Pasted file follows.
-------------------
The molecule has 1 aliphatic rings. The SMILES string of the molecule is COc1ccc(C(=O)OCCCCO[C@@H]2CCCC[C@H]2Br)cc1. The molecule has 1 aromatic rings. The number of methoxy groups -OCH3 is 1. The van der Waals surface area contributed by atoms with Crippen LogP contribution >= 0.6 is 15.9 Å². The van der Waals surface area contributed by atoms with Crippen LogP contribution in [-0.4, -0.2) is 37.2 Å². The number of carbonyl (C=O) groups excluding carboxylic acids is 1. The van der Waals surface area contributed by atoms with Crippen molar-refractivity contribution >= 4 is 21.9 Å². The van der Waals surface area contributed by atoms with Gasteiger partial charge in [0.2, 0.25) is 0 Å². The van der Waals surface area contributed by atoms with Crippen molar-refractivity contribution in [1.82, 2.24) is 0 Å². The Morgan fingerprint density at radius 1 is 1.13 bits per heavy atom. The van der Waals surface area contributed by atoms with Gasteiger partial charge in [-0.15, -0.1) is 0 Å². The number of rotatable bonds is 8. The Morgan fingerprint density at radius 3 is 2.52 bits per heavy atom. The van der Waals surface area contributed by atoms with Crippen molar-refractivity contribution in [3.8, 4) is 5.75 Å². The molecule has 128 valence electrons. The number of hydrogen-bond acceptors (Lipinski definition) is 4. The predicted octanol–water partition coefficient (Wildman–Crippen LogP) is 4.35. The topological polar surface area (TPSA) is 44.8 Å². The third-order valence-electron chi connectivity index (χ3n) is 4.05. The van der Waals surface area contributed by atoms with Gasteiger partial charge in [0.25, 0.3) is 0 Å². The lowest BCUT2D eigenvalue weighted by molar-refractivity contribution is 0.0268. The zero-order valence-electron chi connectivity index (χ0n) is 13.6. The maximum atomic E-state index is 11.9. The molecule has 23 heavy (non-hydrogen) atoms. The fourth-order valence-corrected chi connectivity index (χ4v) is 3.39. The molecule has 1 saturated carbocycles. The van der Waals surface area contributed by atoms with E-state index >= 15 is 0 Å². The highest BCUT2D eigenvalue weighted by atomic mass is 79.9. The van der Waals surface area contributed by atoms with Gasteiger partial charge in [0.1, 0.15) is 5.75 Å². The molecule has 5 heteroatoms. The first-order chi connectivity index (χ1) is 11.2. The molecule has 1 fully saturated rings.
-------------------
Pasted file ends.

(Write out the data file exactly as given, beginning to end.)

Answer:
The molecule has 1 aliphatic rings. The SMILES string of the molecule is COc1ccc(C(=O)OCCCCO[C@@H]2CCCC[C@H]2Br)cc1. The molecule has 1 aromatic rings. The number of methoxy groups -OCH3 is 1. The van der Waals surface area contributed by atoms with Crippen LogP contribution >= 0.6 is 15.9 Å². The van der Waals surface area contributed by atoms with Crippen LogP contribution in [-0.4, -0.2) is 37.2 Å². The number of carbonyl (C=O) groups excluding carboxylic acids is 1. The van der Waals surface area contributed by atoms with Crippen molar-refractivity contribution >= 4 is 21.9 Å². The van der Waals surface area contributed by atoms with Gasteiger partial charge in [0.2, 0.25) is 0 Å². The van der Waals surface area contributed by atoms with Crippen molar-refractivity contribution in [1.82, 2.24) is 0 Å². The Morgan fingerprint density at radius 1 is 1.13 bits per heavy atom. The van der Waals surface area contributed by atoms with Gasteiger partial charge in [-0.15, -0.1) is 0 Å². The number of rotatable bonds is 8. The Morgan fingerprint density at radius 3 is 2.52 bits per heavy atom. The van der Waals surface area contributed by atoms with Crippen molar-refractivity contribution in [3.8, 4) is 5.75 Å². The molecule has 128 valence electrons. The number of hydrogen-bond acceptors (Lipinski definition) is 4. The predicted octanol–water partition coefficient (Wildman–Crippen LogP) is 4.35. The topological polar surface area (TPSA) is 44.8 Å². The third-order valence-electron chi connectivity index (χ3n) is 4.05. The van der Waals surface area contributed by atoms with Gasteiger partial charge in [0.25, 0.3) is 0 Å². The lowest BCUT2D eigenvalue weighted by molar-refractivity contribution is 0.0268. The zero-order valence-electron chi connectivity index (χ0n) is 13.6. The maximum atomic E-state index is 11.9. The molecule has 23 heavy (non-hydrogen) atoms. The fourth-order valence-corrected chi connectivity index (χ4v) is 3.39. The molecule has 1 saturated carbocycles. The van der Waals surface area contributed by atoms with E-state index >= 15 is 0 Å². The highest BCUT2D eigenvalue weighted by atomic mass is 79.9. The van der Waals surface area contributed by atoms with Gasteiger partial charge in [0.1, 0.15) is 5.75 Å². The molecule has 5 heteroatoms. The first-order chi connectivity index (χ1) is 11.2. The molecule has 1 fully saturated rings.